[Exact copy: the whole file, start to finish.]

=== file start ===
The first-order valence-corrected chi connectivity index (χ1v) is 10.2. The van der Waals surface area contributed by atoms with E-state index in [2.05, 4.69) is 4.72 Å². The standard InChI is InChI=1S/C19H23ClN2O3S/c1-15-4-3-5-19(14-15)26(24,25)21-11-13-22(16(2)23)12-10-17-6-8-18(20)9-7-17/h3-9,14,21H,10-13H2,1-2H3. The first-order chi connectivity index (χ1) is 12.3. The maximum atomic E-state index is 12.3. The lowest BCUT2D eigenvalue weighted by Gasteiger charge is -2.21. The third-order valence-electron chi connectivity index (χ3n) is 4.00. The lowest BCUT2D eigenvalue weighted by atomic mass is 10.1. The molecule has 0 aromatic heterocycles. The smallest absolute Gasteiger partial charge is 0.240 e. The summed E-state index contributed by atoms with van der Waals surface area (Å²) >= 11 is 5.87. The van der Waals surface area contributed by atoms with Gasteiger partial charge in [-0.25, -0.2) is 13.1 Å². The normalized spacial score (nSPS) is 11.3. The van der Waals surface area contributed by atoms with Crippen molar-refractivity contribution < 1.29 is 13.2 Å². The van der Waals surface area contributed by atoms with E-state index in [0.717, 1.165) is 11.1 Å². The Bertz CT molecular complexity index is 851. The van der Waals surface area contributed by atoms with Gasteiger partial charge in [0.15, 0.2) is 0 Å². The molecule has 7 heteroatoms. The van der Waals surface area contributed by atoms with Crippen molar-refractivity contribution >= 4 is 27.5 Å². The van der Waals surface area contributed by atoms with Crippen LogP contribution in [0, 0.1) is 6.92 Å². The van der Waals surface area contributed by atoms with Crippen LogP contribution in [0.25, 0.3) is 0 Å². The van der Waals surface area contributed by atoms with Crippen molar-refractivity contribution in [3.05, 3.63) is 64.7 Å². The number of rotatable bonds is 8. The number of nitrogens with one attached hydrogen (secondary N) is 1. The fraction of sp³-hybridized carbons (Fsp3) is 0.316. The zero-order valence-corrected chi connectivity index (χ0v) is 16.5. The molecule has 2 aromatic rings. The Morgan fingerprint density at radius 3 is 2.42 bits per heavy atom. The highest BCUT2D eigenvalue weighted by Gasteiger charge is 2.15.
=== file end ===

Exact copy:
The first-order valence-corrected chi connectivity index (χ1v) is 10.2. The van der Waals surface area contributed by atoms with E-state index in [2.05, 4.69) is 4.72 Å². The standard InChI is InChI=1S/C19H23ClN2O3S/c1-15-4-3-5-19(14-15)26(24,25)21-11-13-22(16(2)23)12-10-17-6-8-18(20)9-7-17/h3-9,14,21H,10-13H2,1-2H3. The first-order chi connectivity index (χ1) is 12.3. The maximum atomic E-state index is 12.3. The lowest BCUT2D eigenvalue weighted by Gasteiger charge is -2.21. The third-order valence-electron chi connectivity index (χ3n) is 4.00. The lowest BCUT2D eigenvalue weighted by atomic mass is 10.1. The molecule has 0 aromatic heterocycles. The smallest absolute Gasteiger partial charge is 0.240 e. The summed E-state index contributed by atoms with van der Waals surface area (Å²) >= 11 is 5.87. The van der Waals surface area contributed by atoms with Gasteiger partial charge in [-0.25, -0.2) is 13.1 Å². The normalized spacial score (nSPS) is 11.3. The van der Waals surface area contributed by atoms with Crippen molar-refractivity contribution < 1.29 is 13.2 Å². The van der Waals surface area contributed by atoms with E-state index in [0.717, 1.165) is 11.1 Å². The Bertz CT molecular complexity index is 851. The van der Waals surface area contributed by atoms with Gasteiger partial charge in [0.15, 0.2) is 0 Å². The molecule has 7 heteroatoms. The van der Waals surface area contributed by atoms with Crippen molar-refractivity contribution >= 4 is 27.5 Å². The van der Waals surface area contributed by atoms with Crippen LogP contribution in [0, 0.1) is 6.92 Å². The van der Waals surface area contributed by atoms with Crippen LogP contribution in [0.25, 0.3) is 0 Å². The van der Waals surface area contributed by atoms with Crippen molar-refractivity contribution in [3.05, 3.63) is 64.7 Å². The number of rotatable bonds is 8. The number of nitrogens with one attached hydrogen (secondary N) is 1. The fraction of sp³-hybridized carbons (Fsp3) is 0.316. The zero-order valence-corrected chi connectivity index (χ0v) is 16.5. The molecule has 2 aromatic rings. The Morgan fingerprint density at radius 3 is 2.42 bits per heavy atom. The highest BCUT2D eigenvalue weighted by Gasteiger charge is 2.15.